17 Jul 5 so-good-you’ll-wish-you-thought-of-them brand campaigns
We promise we’re not on commission for Nike, although you’d be forgiven for wondering whether we were given that another of its campaigns has raced into our roundup. That’s the third month running! I’m having a lot of pun fun here.
After April’s ‘Breaking 2’ marathon and May’s ‘badge of honor’ bandages, the most recent shoutout-worthy project from the iconic sports retailer is an interactive pop-up from Manila, Philippines, which is being hailed as the world’s first LED running track.
If you’re a fan of night running (a time when I personally prefer to consume, not lose, calories), the 200m long footprint-shaped track – which essentially lets you race yourself – will suit you down to the ground.
After setting the pace on the first lap (with a sensor attached to your sneakers), you then begin the course again. But the second time round, you are joined by an LED avatar – which moves at the speed you set on your initial lap.
Up to 30 runners can take part at any one time.
2. River Island
Working with influencers is something plenty of brands do. It’s a great way for them to tap into a social star’s popularity and a great way for the individual themselves to fill their lives with tons of free stuff (and bank accounts with $$$).
The collaborations themselves take loads of different forms, but the most common is the ‘we’ll send you a product, you post about it’ model.
River Island however, have taken things one step… sorry, one flight… further this summer by inviting not one, not two, but eight influencers (or ‘creatives’ as it’s calling them) to the sunny shores of Crete, Greece for their ‘Take Me To The Island’ campaign.
Cleverly nodding to several insanely popular reality TV shows, the campaign involves the entire bunch of bloggers heading off on holiday to see the sights, sample the food and – most importantly – create tons of content wearing RI outfits.
Although high budget (we imagine an all-expenses paid holiday for eight + a crew + blogger fees doesn’t come cheap), this campaign will almost certainly pay off for the brand; there are few better ways to show off a summer collection than through a stack of beautifully shot photos featuring beautiful people in a beautiful location.
Prepare for the first of two travel-related entries this month. Can you tell we’re in vacay mode?
First up is the ‘KLM Care Tag’ from Dutch airline KLM, which looks kind of like a regular luggage tag but is far cooler (which isn’t hard, to be fair).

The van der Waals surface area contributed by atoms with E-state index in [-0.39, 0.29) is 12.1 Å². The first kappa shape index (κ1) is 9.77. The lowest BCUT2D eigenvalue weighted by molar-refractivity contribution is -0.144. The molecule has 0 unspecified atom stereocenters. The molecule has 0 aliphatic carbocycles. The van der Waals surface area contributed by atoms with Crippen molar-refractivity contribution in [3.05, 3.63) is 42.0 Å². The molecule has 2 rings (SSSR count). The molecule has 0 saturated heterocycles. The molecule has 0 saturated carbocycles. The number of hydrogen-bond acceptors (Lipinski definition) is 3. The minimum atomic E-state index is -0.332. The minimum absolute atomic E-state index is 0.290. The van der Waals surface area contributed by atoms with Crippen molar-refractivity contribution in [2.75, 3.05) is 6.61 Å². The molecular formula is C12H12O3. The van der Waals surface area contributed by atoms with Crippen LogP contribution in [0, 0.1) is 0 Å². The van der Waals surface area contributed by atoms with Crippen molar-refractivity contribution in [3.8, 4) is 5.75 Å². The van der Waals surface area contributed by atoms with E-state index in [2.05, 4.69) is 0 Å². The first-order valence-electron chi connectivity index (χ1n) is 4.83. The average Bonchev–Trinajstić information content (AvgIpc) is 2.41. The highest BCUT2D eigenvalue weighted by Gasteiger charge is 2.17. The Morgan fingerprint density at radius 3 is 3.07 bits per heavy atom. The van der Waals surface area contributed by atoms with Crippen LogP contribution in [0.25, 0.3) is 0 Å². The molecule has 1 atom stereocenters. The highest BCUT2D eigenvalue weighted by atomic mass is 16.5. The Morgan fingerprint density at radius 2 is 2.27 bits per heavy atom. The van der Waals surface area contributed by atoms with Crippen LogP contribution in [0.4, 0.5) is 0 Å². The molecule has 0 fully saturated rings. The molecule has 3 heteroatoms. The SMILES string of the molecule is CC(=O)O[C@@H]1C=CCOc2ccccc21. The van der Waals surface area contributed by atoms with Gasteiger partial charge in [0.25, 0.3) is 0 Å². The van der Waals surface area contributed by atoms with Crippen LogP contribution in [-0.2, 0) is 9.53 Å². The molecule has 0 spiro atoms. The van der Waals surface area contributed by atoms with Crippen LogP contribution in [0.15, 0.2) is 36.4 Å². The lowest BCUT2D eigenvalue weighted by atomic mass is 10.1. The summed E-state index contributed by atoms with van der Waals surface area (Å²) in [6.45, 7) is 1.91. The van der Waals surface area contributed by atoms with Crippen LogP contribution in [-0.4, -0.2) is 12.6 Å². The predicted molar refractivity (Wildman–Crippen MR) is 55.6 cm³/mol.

The Care Tag has built-in offline GPS technology, which it uses to track your precise location (as long as you’re in Amsterdam). Your whereabouts then trigger real-time audio tips.
The device can be ordered online for free, and although it’s currently only available in English, there are more versions in the pipeline (Chinese, Portuguese, German and Russian).
The info preloaded into the Care Tag isn’t your average super-dull guidebook type – there are literally hundreds of juicy must-know tips inputted by the airline’s very own crew members. Expect actual useful stuff, such as when to watch out for pickpockets, how to hire a bike, and where to find the best local food.
This campaign is a great example of a brand exploring innovative ways to offer something of real value to a target audience without requiring anything in return.
The next travel brand to land a spot in this month’s review is travel management company Kayak (yes, the same legendary guys and gals who created a spreadsheet version of their site so visitors could book their vacay while appearing to work).
The brand’s latest campaign #LoveLetters encourages people to share their personal travel stories with the aim of bringing everyone together, sharing ideas and cultures, and promoting the infinite benefits travel offers.
The campaign’s sentiment is great, and its use of video is super current – but it’s the supporting social content that really caught our eye.
As you can see in the Facebook ad below, the brand chose to confront stereotypes about European cities head on, knowing that this tactic would provoke a much more intense response than simply discussing the main campaign concept.
While viewers’ first reaction to the visual may well be outrage or offence, on second glance they are quickly reassured that all’s not what it seems as the image text puts a positive spin on the initial statement.
Evoking a negative emotional response in this way isn’t without risk, but it can be really effective at hooking people in if done well.
5. Sports Experts
I won’t lie to you. This campaign from Canada’s top sports retailer, Sports Experts, is not from June. It’s actually from last Christmas.
Not quite sure how it managed to escape our attention back in late 2016, but now it’s on the radar, it just had to have a place in the roundup.
There’s no doubt that Facebook Live is massive. By far the most popular of the platform’s latest features, Facebook Live daily video views are set to hit the 50 billion mark this summer.
And brands are taking note, increasingly turning to live broadcasting on the world’s biggest social network to connect with and engage their audiences.
Sports Experts marked a Facebook Live first in December with its interactive ‘Grab-a-gift’ game.
Using four of the Reactions buttons, each of which moved the arcade-style machine either left, right, up or down, players had to work together to manoeuvre a digital crane towards one of many different prizes and guide it to the drop zone.
Here it is in action:
While the game demonstrated a unique way to use the Live feature, and probably drove insane levels of engagements for the brand, it’s worth noting that Facebook doesn’t typically approve of content that uses Reactions for anything other than their intended sentiment-conveying purpose.